By Nuha Qonita
Islamic finance has grown rapidly worldwide which estimates USD 2.52 Trillion assets to USD2.88 trillion by 2019. However, due to the impact of Covid-19 crisis, the value of Islamic finance is expected to show slow growth by 2020 but its predicted to grow by 5% from 2019 onwards to reach up to USD3.69 trillion by 2024 (Global State Islamic Finance Report, 2019). The number shows its valuable growth in the future, nevertheless, it will be the main question, does Islamic finance has a role to tackle the crisis?
Indonesia faced its sharp contraction in more than two decades during the second quarter of 2020 due to pandemic. Indonesia’s economy contracted because of demand declining during the pandemic period up to -5.3% yoy in Q2 2020. It is known that covid-19 shock has affected both sectors and households. Many sectors also hit by pandemic including transportation (-30 in Q2), hotel and restaurant (-20 in Q2) and also retail trade (-5 in Q2) are the biggest sector that most affected. It is obvious to see that the affected sector is due to declining socio-economy activity in all country, and even more unemployed was getting increased into 30 million people (Ministry of Employment, 2020).
However, Indonesia has committed to mainstream Islamic economy and finance to the national contribution. It is evidenced through the executed act as well to the national agenda in accelerating Islamic Economy and Finance through each ministry and stakeholders program. First of all, it is known that Islamic finance has a huge potential, the financing product through Islamic banking may be still questionable among people since it is noticeable as no competitive price in the market, however, the development of Bank Syariah Indonesia is another prove the government commitment to optimize the role of Islamic banking for Indonesia. The common issue that has been crucial is an effective product of financing including banking and non-banking sector. To tackle the economic recovery should involve different parties, including government and non-government, whereabouts supposed to be a target to be achieved gradually to bring socio-economy back. It can be seen during the pandemic and post-pandemic period that should be a more inclusive and socially financial product, whether crowdfunding, peer to peer lending, public-private partnership or any supporting tools for sustaining the SMEs to bring them back and turn on the supply demand system. Therefore, the role of Islamic finance also should address the above aspects and answer ‘what does Islamic finance do’.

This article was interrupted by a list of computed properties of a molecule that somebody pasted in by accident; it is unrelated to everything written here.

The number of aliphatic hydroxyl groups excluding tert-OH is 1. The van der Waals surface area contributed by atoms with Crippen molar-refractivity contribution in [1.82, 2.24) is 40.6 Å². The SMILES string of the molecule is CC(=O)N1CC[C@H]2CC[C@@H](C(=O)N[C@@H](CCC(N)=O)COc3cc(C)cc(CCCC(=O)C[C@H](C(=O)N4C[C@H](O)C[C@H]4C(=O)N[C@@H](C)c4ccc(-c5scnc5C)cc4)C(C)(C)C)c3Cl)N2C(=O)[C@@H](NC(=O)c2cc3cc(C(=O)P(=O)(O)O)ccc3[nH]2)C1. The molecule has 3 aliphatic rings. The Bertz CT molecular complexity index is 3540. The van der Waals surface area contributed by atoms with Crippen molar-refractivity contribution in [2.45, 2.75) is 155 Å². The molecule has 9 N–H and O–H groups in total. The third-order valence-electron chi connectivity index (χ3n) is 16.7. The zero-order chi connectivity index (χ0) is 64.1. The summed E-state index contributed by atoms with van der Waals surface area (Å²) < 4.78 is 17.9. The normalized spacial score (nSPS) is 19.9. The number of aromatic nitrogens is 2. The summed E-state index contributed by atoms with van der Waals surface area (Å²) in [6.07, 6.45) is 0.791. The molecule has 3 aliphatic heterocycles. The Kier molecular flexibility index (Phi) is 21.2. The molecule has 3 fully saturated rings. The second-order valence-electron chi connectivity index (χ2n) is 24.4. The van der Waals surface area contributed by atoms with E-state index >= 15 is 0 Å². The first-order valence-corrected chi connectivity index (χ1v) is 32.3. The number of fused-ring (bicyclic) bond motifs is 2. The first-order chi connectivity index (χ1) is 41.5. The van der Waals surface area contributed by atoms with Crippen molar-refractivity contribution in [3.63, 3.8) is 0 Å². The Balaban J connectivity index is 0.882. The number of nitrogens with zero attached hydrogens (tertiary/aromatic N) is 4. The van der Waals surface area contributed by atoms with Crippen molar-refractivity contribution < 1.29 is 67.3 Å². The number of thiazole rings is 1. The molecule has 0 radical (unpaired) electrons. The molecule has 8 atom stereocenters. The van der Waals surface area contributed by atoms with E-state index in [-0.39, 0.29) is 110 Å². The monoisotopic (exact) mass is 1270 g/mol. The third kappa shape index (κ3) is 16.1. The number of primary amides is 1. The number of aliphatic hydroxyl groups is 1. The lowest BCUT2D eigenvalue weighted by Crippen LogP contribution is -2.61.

Islamic social fund, in this case, play a vital role to stimulate the consumption and production aspect for mustahik to run a supply and demand system towards continuous recovery. Beyond that, some private sectors have allocated a number of rupiah to provide medical tools, while others give direct charity to the impacted people including SMEs, and unemployed people. Islamic financing is also supposed to provide an extraordinary product to give an effective scheme for the consumer, it is complicated however since some regulatory issues should be first addressed, such as the unoptimized product that implemented to its uniqueness of Islamic finance, secondly related rules of investment product in Islamic banking makes unequal consequences between return and the risks.